Robe Turns Down The Heat For MasterChef Algeria

Robe Turns Down The Heat For MasterChef Algeria

French lighting designer David Seligmann-Forest of Paris based Lite4Life chose ten Robe DL4S LED profiles to be right at the heart of his lighting rig for MasterChef Algeria, which was recorded in a new purpose-built studio and former envelope factory in El Hamis, a suburb of the bustling, vibrant capital of Algiers.

David was working as both LD and Director of Photography for broadcaster the Allégorie Group who produced 8 episodes of the series plus the finale, which was a huge hit with the public. He is one of France’s leading TV lighting specialists and has also worked on the French version of the series, which a few years back gave him the initial opportunity to use the first generation of Robe’s then DLS units.

He has been a fan of Robe for some time and is a bit of a pioneer when it comes to introducing LED lighting into French TV. A couple of years back, he was the first to utilize Robe’s LEDWash 600 fixtures on a variety of shows. “Robe was the first manufacturer to pay attention to the need in television for a good range of colour temperatures and produce an LED range that addressed this” he says, a philosophy that was then applied to all of Robe’s future LED ranges.

The DL4Ss – purchased by the Allégorie Group - were installed in the roof of the studio for the duration of the MasterChef Algeria recording period and also chosen for their shuttering capabilities “Essentially I replaced over 30 conventional fixtures with the 10 x DL4Ss … so this ultimately saved some production budget as well,” declared David.

He used the DL4Ss for key lighting the contestants, the presenters and the judges wherever they were on the set.

His favourite colour temperature is 4200K, which came from the days when they were using older discharge lamp moving lights which didn’t have the facility to vary colour temperatures. They would frequently be working on programmes staged both indoors and outdoors or that contained mixed lighting, for example daylight might be flooding in through windows, so  using 4200-4300K was a way of straddling daylight and artificial light temperatures … and maintaining a nice balance for whatever action was taking place on camera.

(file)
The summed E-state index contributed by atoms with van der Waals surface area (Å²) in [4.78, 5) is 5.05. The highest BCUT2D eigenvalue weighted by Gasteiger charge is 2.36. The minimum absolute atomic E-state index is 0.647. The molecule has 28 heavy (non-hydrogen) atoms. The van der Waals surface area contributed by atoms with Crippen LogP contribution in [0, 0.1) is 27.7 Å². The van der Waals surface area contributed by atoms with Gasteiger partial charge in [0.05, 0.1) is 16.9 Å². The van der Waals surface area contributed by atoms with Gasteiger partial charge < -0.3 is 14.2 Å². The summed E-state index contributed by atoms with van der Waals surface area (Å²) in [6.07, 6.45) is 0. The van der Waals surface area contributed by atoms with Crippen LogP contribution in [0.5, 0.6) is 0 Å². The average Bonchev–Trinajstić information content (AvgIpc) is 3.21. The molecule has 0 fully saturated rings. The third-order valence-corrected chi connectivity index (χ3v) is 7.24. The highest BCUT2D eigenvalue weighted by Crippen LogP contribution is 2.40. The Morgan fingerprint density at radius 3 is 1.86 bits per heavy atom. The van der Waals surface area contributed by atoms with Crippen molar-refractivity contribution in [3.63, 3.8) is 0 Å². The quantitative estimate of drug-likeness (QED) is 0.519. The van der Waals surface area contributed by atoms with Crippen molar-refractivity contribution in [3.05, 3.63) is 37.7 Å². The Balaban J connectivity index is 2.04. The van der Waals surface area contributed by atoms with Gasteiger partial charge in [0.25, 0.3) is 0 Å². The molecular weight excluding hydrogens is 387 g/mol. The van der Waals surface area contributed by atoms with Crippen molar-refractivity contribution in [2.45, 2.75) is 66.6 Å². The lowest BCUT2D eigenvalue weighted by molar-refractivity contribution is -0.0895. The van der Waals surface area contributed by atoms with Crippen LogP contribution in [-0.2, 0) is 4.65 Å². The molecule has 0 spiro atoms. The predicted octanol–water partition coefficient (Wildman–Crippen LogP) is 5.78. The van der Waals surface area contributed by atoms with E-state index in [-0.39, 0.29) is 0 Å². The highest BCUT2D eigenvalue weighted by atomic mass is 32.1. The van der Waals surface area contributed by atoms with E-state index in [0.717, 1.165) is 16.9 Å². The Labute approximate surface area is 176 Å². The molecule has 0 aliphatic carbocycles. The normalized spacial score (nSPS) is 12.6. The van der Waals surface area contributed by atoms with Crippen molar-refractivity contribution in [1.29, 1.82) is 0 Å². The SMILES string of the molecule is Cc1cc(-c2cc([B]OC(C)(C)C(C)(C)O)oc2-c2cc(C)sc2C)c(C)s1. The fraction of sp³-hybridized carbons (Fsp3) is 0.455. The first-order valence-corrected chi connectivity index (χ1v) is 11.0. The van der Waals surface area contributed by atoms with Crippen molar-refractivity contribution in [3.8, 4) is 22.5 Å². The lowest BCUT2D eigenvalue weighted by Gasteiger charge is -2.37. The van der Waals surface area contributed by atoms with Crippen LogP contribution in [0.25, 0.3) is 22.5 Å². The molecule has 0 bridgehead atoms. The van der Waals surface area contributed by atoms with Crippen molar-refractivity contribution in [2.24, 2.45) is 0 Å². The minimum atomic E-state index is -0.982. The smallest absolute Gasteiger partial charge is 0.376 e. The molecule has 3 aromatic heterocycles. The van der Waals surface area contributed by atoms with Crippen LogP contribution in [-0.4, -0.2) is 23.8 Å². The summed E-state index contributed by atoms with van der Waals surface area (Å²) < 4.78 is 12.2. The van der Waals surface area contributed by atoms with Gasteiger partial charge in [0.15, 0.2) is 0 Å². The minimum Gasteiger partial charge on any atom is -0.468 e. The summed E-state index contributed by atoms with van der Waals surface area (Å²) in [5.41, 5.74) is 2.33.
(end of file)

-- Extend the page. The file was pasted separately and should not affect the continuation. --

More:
Today, with the most modern LED lights, it’s possible to take a different approach, but the 4200 CT technique has stuck with David.

He worked on the MasterChef Algeria show with lighting programmer Edward “Ted” Hall.

Just after the MasterChef series was recorded, the DL4S profiles were used for a conference for the African Forum of Investment and Business at the new CICA (Centre International de Conferences Algiers), a brand new 6000 capacity conference venue which is part of a new 270,000 square metre international conference development, currently the largest in north Africa.

Here David’s crew made use of the DL4S’s ability to run over sACN protocol and work as an sACN node to help connect other lights into the network via Ethernet. This reduced the consumption of DMX lines which were limited and needed to be deployed elsewhere on the rig and run lights that didn’t have control alternatives. “It’s an extremely useful function:” comments David.

He has also used Robe’s DL7S LED Profile on the French TV show “Retour en Terre Inconnue”. Supplied by Impact Evenment, this is another fixture he really likes for its smooth and subtle colour mixing and intends to incorporate more into future designs.

Photo: Brahim Boucherit, Allégorie Groupe

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